Having a hit single straight out the gate can be a gift and a curse. At its best, the single can serve as a stamp for the artist’s style (see Nelly’s “Country Grammar”) and get him some new fans, or at least make the artist a quick buck for the length of the song’s radio play. However, at other times, it can serve as a running joke as artists who never reached their full potential (i.e. Coolio’s award-winning “Gangsta’s Paradise”).
Petey Pablo seems determined to stop this trend. 2001’s rowdy Timbaland-blessed single “Raise Up” had clubgoers everywhere twirling their shirts, despite an underwhelming LP, “Diary of a Sinner: 1st Entry.” Petey’s not content with that though, coming out with his new album, “Still Writing in My Diary: 2nd Entry.” Right off the bat, Petey lets us know that it’s “time to take the shirts off again” with the album-opening “Part 2.”
With this track, it’s safe to assume that the majority of Petey’s diary writing still consists of party tracks. To his credit though, he does this exceptionally well. He employs King of Crunk Lil Jon’s producing talents on three tracks (“Jam Y’all,” “You Don’t Want Dat,” and the single “Freek-A-Leek”), while other highlights include the jazzy horns on “What You Know About It” and the bouncy self-produced “Let’s Roll.” With these offerings, the tarheel shows that when paired with rowdy beats, his raspy voice and Mystikal-esque energy can carry a track.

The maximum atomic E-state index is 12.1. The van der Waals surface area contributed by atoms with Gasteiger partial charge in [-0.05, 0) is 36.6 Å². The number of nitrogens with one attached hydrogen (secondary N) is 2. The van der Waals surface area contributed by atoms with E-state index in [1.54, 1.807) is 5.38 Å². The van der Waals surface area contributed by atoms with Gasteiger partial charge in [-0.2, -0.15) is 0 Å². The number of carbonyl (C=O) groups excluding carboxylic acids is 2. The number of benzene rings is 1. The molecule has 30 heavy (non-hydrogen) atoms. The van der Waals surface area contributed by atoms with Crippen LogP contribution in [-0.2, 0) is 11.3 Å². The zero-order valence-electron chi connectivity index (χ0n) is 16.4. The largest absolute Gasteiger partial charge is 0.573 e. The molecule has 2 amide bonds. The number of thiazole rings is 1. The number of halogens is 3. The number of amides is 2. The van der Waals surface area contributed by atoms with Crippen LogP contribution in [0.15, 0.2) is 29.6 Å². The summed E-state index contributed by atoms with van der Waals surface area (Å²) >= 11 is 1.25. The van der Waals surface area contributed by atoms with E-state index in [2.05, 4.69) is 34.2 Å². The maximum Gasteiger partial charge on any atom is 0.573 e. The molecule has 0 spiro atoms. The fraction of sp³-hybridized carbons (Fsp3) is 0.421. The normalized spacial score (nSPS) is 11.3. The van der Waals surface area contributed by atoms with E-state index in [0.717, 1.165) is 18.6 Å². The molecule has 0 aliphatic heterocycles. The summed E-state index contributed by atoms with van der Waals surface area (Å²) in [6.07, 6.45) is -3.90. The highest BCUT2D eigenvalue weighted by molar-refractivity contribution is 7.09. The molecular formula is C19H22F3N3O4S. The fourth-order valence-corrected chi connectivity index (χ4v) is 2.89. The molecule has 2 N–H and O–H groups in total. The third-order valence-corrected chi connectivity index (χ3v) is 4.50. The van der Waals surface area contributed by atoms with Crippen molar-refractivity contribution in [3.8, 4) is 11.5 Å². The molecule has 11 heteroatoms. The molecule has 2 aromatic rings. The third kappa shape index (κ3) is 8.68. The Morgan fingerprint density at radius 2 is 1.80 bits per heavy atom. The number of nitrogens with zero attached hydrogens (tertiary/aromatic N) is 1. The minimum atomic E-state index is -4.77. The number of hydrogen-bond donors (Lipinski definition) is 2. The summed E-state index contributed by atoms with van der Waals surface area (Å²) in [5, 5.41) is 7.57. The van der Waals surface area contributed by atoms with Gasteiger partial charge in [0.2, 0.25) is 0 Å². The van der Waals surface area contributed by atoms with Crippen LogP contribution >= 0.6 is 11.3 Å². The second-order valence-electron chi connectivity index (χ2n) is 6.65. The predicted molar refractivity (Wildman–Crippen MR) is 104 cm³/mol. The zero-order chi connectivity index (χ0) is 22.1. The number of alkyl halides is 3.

“Still Writing in My Diary” also features some collaborations to keep things interesting. He manages to actually show rhyming skills alongside G-Unit’s Young Buck for the street banger “Oh It’s On,” and teams up with Baby and TQ from Cash Money for the funky Mannie Fresh-produced “Did You Miss Me.” He also ignites old flames with Timbo, riding with Bubba Sparxxx on “Get On Dis Motorcycle” and trading verses with Missy Elliot on “Break Me Off.”
13 tracks into the album, Petey decides to turn the page of his diary to pen introspective lyrics. These songs occasionally hit the head of the nail, like the hater testimonial “Roll Off” and the Kanye West-blessed “I Swear,” an ode to his homies and his mother. However, tracks like “Be Country” and “He Spoke To Me” are less effective. He gets the point by the time the latter track ends though, ending the album with the club banging second single “Vibrate.”
While “Still Writing in My Diary” isn’t flawless, it’s a surprisingly solid album from an artist that most critics (this reviewer included) had probably written off after a less-than-stellar debut album. Though more introspective tracks would have been more fitting of the album’s title, Petey plays on his strengths by making his charismatic voice and catchy beats the bulk of the album. With his sophomore effort, Petey can find comfort in knowing that his diary entries can be appreciated by people other than himself.